Enjoy the online portfolio of illustrations from the micro world here!
Exploration journal: We have entered Microbia Incognita. Emerging from the detritus of the pond ooze, our microscopic exploration survey team finds itself surrounded by a staggering diversity of life. In fact, here at the micro level, everything is alive. It would take more than a lifetime to observe and catalog such an abundance of living organisms. And yet, I cannot help thinking that we, too, are being observed… and assessed. #microorganisms #sciencefiction #microlife #science #biology #exploration #microscopic #adventure #microscopicmonsters #ecology #pond #detritus #predators #paramecium #amoeba #euglena #bacteria #hydra
While navigating the dense aquatic weed forest of the pond shallows, the Cyclops is pulled off course by a tentacled animal called Hydra. With quick action by the crew they barely escape. They begin observation of Hydra, how it reproduces, and how the predator feeds and digests captured prey. Hydra Fact-Sheet
Paramecium Exploration: While exploring the dark pond bottom, the Cyclops crew continues to observe a variety of bacteria. They discover that these bacteria are the food of choice for large single celled protists, in this case… a group of paramecia. Then the crew encounters a second group of paramecia feeding on green algae cells, and use the opportunity to study Paramecium’s feeding and digestion up close. Paramecium Fact Sheet
Exploration Journal: Trapped in the vortex we now have a terrifyingly closeup view of the copepod’s fan-like mouth parts. These fans create a current in the surrounding water that draws in smaller organisms such as algae cells, and in this case the Cyclops! We are now in danger of being crushed by the copepod’s mouth. How will we escape this filter-feeding monster? A thought: When an object too large to devour becomes trapped in the animal’s feeding vortex, the beast must possess a simple way of rejecting it, like a reflex of some kind. That will be our only hope for escape.
Copepods are crustaceans, relatives of crabs and shrimp. They have a hard shell-like cover on their bodies and jointed appendages.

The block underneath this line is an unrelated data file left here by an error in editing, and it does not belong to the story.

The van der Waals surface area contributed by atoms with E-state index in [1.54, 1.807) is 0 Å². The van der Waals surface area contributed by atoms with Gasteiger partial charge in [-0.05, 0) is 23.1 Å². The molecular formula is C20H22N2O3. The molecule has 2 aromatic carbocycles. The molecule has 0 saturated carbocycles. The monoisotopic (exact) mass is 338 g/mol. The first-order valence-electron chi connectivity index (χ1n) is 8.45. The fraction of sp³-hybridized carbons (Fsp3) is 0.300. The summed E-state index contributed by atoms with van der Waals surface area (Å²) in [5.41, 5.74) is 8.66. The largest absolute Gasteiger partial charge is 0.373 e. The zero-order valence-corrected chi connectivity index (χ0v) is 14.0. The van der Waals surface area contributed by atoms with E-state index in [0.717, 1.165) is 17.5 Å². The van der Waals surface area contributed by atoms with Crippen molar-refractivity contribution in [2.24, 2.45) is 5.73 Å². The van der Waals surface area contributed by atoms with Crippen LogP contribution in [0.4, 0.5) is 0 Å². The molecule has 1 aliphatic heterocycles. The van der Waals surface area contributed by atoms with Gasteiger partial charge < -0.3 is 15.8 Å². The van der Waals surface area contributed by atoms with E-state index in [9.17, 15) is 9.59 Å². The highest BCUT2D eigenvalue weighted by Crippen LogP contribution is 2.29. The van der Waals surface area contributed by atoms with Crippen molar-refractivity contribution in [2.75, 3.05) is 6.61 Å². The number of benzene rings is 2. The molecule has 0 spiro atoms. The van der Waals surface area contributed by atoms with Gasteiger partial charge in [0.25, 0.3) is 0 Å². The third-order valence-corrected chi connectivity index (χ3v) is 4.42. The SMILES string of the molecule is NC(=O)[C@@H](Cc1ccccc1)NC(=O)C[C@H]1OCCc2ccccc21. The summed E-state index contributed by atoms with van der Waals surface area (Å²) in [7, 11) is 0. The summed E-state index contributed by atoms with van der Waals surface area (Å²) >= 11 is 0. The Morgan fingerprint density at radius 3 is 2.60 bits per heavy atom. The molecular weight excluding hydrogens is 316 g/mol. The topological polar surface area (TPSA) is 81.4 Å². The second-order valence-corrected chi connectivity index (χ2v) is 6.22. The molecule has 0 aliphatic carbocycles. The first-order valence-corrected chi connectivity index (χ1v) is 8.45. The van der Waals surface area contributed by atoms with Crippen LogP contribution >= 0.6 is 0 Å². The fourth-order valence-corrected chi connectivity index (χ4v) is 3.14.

The largest copepods live in the ocean and are about 1 cm (centimeter) long. Most copepods in ponds are 4 mm (millimeters) long or less. Copepods feed on tiny green cells (algae) that are also present in the pond (photoplankton). Copepods that live in the open water hold their antennae out to slow their rate of sinking, holding them where they can find the most food. Their fan-like mouth parts create the currents that bring in food. Copepods swim on their backs using five pairs of swimming legs.
Exploration Journal: attached to the tiny root hairs of aquatic duckweed, we find a thriving horde of Vorticella. This single-celled organism feeds by drawing-in drifting prey, such as bacteria and small algal protists. It captures its hapless food by creating a feeding current with its cilia, which forms a ring around Vorticella’s oral opening. Vorticella is therefore classified as one of the ciliated protozoans.
Exploration Journal: while exploring the shallows of a small reservoir, our aquatic scoutship has discovered a number of colonial organisms collectively known as Bryozoans. The colonies use cilia to create currents for drawing in microscopic food particles. Specialized cells digest the food and all cells in the colony share in the bounty. We know to keep some distance from the feeding cells, because at our size their feeding currents are treacherous. This particular bryozoan is species Pectinatella.
Exploration Journal: While cruising at .5 meters per minute, the Cyclops is brought to a jarring halt. It seems that we have become ensnared by a tentacled monster… the Hydra! Stuck fast, we will have to get innovative to force, or entice, the animal to release its grip on our ship. Nearby, a pair of Paramecia dine on small single-celled algae called Chlamydomonas. We hope that our fate with the Hydra is not similar to that of the small green flagellates.
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